CDC: 1-in-4 U.S. teenage girls has STD

March 11, 2008 at 1:26 PM
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CHICAGO, March 11 (UPI) -- More than one-quarter of U.S. teen girls -- 3.2 million people -- have a sexually transmitted disease, a Centers for Disease Control and Prevention study says.

The study finds 26 percent of women age 14 to 19 infected with at least one of the most common sexually transmitted diseases such as human papillomavirus, chlamydia, herpes simplex virus and trichomoniasis.

The study, presented Tuesday at the National STD Prevention Conference in Chicago, is the first to examine the combined national prevalence of common STDs among adolescent women in the United States.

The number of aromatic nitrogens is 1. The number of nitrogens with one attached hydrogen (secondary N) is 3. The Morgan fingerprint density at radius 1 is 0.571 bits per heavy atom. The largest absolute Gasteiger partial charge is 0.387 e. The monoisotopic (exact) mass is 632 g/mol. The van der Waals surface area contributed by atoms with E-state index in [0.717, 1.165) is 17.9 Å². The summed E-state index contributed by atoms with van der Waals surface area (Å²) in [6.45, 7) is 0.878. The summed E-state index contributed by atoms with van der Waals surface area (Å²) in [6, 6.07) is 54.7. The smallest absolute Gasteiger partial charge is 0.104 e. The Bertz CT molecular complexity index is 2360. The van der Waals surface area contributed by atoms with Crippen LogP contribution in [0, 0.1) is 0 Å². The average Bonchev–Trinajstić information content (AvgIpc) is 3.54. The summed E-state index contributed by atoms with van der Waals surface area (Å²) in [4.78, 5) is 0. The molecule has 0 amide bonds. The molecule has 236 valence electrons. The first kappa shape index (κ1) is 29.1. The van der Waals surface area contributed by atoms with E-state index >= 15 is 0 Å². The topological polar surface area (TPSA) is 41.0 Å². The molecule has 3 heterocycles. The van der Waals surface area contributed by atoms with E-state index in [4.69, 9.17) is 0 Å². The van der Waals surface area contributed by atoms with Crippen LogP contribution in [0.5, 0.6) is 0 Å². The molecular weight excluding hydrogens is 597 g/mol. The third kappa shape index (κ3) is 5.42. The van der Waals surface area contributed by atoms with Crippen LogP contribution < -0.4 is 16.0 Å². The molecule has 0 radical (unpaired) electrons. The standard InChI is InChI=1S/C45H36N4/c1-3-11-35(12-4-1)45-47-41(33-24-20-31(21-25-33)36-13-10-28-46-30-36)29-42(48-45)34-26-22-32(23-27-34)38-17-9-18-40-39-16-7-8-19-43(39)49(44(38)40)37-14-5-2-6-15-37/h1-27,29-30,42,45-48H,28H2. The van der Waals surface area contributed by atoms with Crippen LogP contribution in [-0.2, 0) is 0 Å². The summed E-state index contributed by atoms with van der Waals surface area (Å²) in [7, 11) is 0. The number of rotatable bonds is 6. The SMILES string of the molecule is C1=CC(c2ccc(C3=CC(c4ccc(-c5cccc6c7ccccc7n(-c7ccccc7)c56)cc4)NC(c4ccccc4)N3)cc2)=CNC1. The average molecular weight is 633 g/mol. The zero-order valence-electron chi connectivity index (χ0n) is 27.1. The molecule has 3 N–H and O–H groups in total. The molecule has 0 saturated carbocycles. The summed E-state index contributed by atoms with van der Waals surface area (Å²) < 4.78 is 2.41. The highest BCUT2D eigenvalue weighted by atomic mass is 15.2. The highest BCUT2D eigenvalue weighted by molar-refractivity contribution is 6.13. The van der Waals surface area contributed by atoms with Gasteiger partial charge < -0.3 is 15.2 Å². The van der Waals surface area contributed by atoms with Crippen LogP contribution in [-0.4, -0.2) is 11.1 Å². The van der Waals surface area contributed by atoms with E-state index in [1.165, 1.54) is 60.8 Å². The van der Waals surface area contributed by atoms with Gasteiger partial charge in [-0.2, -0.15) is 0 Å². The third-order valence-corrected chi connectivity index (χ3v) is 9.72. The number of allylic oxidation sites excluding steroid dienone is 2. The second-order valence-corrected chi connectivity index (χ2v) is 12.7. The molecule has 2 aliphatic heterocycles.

Study leader Dr. Sara Forhan also finds nearly half of the young African-American women are infected with an STD, compared to 20 percent of young white women.

Using data based on the 2003 to 2004 National Health and Nutrition Examination Survey, the study finds the two most common STDs overall are human papillomavirus at 18 percent and chlamydia at 4 percent.

The CDC recommends annual chlamydia screening for sexually active women under age 25 and that girls and women between the ages of 11 and 26 should be fully vaccinated against HPV.

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